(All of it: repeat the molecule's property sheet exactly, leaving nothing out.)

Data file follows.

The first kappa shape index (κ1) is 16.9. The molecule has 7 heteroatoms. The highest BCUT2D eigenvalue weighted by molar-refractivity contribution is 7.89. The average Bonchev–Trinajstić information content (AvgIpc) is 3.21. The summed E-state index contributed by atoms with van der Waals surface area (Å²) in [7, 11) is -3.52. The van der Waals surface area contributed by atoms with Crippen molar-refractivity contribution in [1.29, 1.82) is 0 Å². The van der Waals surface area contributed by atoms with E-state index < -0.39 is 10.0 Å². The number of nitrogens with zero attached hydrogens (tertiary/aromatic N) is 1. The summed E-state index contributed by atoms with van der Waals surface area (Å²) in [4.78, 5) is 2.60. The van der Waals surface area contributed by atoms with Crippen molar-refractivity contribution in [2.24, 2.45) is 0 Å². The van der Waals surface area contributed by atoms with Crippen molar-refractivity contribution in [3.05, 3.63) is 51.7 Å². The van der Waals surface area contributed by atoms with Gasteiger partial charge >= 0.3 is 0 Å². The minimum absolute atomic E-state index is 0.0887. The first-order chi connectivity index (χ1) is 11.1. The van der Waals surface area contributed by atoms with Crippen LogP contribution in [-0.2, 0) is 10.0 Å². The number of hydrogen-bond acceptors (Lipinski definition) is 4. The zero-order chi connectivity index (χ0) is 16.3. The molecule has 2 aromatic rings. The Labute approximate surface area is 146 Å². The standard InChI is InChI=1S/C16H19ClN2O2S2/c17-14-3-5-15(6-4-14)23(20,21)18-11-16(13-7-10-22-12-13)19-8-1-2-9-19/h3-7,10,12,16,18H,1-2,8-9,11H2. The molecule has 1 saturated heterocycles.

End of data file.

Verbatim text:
The first kappa shape index (κ1) is 16.9. The molecule has 7 heteroatoms. The highest BCUT2D eigenvalue weighted by molar-refractivity contribution is 7.89. The average Bonchev–Trinajstić information content (AvgIpc) is 3.21. The summed E-state index contributed by atoms with van der Waals surface area (Å²) in [7, 11) is -3.52. The van der Waals surface area contributed by atoms with Crippen molar-refractivity contribution in [1.29, 1.82) is 0 Å². The van der Waals surface area contributed by atoms with E-state index < -0.39 is 10.0 Å². The number of nitrogens with zero attached hydrogens (tertiary/aromatic N) is 1. The summed E-state index contributed by atoms with van der Waals surface area (Å²) in [4.78, 5) is 2.60. The van der Waals surface area contributed by atoms with Crippen molar-refractivity contribution in [2.24, 2.45) is 0 Å². The van der Waals surface area contributed by atoms with Crippen molar-refractivity contribution in [3.05, 3.63) is 51.7 Å². The van der Waals surface area contributed by atoms with Gasteiger partial charge >= 0.3 is 0 Å². The minimum absolute atomic E-state index is 0.0887. The first-order chi connectivity index (χ1) is 11.1. The van der Waals surface area contributed by atoms with Crippen LogP contribution in [-0.2, 0) is 10.0 Å². The number of hydrogen-bond acceptors (Lipinski definition) is 4. The zero-order chi connectivity index (χ0) is 16.3. The molecule has 2 aromatic rings. The Labute approximate surface area is 146 Å². The standard InChI is InChI=1S/C16H19ClN2O2S2/c17-14-3-5-15(6-4-14)23(20,21)18-11-16(13-7-10-22-12-13)19-8-1-2-9-19/h3-7,10,12,16,18H,1-2,8-9,11H2. The molecule has 1 saturated heterocycles.